Previously in this series we have looked at the custom controls that are used in the app that I used for my presentation at AndroidConf Brasil 2011. Now that we’ve got a lot of the dry code out of the way, we can begin to explore the slide layouts to see how we combine those controls in to some nice slides in our presentation.
Without further ado, let’s have a look at the first slide in the presentation which is in res/layout/title.xml:[xml]
The parent of this is a SlideLayout and within this we simply have some standard TextView objects that we are positioning and styling using standard techniques. In the middle we have a FrameLayout which contains two HighlightedTextView objects. Note that these make use of the “sap” namespace for some of their attributes – specifically the attributes that we described in the last article. These are contained within a FrameLayout because we want to crossfade between them and they both need to be aligned for that to work. The first HighlightedTextView contains the standard text, and is visible from the outset, has
gonePhase="1" which mean it will be disappear in phase 1, and has a “fadeout” animation set. The second HighlightedTextView contains the same text, but has both
highlightTextAppearance attributes set to highlight a section of the text, is initialy “gone” but set to be shown in phase 1 with a “fadein” animation. So what’s going to happen here is that initially the first will be shown, containing black text. When we transition to phase 1, there will be a cross-fade (because of the animations) to the second HighlightedTextView which will have a part of the text highlighted green.
It is worth pointing out that the animations do not actually seem to run on the spannable part of the text to which the highlight style has been applied. So for this example, we don’t actually get the cross-fade effect that we’d like. I haven’t had a chance to do a deep dive in to the AOSP code to determine why this is, but thought it worth mentioning in case anyone encountered the same problem.
If we run this, we see the slide initially in phase 0:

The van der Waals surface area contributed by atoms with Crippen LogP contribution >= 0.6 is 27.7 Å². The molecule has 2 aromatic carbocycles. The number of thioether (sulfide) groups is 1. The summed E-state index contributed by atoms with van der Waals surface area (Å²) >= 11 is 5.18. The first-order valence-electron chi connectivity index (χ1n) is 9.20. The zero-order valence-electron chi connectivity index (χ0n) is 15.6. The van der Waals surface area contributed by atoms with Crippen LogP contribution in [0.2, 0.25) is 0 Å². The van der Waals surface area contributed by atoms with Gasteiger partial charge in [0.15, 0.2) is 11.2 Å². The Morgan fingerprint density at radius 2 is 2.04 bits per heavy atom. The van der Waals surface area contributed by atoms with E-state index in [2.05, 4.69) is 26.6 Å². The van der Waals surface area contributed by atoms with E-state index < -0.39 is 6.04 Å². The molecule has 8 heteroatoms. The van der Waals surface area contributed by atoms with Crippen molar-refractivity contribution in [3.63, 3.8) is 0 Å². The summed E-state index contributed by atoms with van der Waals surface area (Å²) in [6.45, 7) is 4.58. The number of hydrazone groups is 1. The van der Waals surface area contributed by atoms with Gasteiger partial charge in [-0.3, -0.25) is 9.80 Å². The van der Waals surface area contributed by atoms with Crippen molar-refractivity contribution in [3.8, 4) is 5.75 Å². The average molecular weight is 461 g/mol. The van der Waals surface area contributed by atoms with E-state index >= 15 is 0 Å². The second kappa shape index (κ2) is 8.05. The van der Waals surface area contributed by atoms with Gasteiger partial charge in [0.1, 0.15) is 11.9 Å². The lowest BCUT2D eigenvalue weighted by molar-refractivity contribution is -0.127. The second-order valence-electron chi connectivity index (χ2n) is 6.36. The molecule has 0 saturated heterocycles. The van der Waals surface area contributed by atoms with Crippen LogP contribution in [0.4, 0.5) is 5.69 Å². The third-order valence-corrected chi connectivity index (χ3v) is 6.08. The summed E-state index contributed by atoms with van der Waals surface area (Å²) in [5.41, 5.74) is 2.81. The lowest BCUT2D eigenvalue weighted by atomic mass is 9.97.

Now if we touch the screen, we switch to phase 1 and my twitter ID is highlighted in green:
Fundamentally, all of the slides within the entire presentation are operating on that simple principle of hiding and showing HighlightedTextView controls based upon the phase. On occasions different HighlightedTextView controls may start off hidden, be displayed during one phase, and subsequently hidden during a later phase, but the same basic principle occurs throughout.
It is worth having a very quick look at the slides which demonstrate how GridView is laid out. One point worth mentioning is that this is the only place where the layout to illustrate things is not using specific layout type that we’re discussing. This is for no other reason than GridLayout is not available on Honeycomb (which, you’ll remember, is the target version for my presentation to run on a Samsung Galaxy 10.1 Tablet).
Let’s have a look at slide res/layout/gridlayout2d.xml which is the slide where I showed the switch between horizontal GridLayout and verticla GridLayout. This slide is particularly interesting because it contains both phases and a nice animation where the individual cells switch to their new positions in a vertical GridLayout. This part of the layout is quite long, so let’s look at a small section of it to understand how it works:[xml]
This section of the layout controls the middle cell of the top row. It consists of three separate HighlightedTextView instances which will be displayed in distinct phases. The first is displayed from the start, contains the text “2”, is not highlighted and will be hidden at the transition to phase 1. The second also contains the text “2”, but is highlighted is shown when transitioning to phase 1, and hidden again when transitioning to phase 2. The third contains the text “4”, is highlighted, and is shown with a custom animation during the transition to phase 2.
So when this is run, the text will begin as “2” in an un-highlighted state, transition to a highlighted “2” for phase 1, and then this will be replaced by the highlighted text “4” for phase 3 which will have a “slideupright” animation applied to it.
These basic principles are used for each of the cells, and it is by simply combining small behaviour patterns such as this that we can create some quite complex behaviours.
Next we need to look at the animations that are applied to the individual cells to get them to switch from their position in the horizontal GridLayout to their position in a vertical GridLayout. In the concluding article in this series we’ll look at the animations that are used throughout the Presenter app.
The source code for PresenterLite can be found here.
© 2011, Mark Allison. All rights reserved.
Copyright © 2011 Styling Android. All Rights Reserved.
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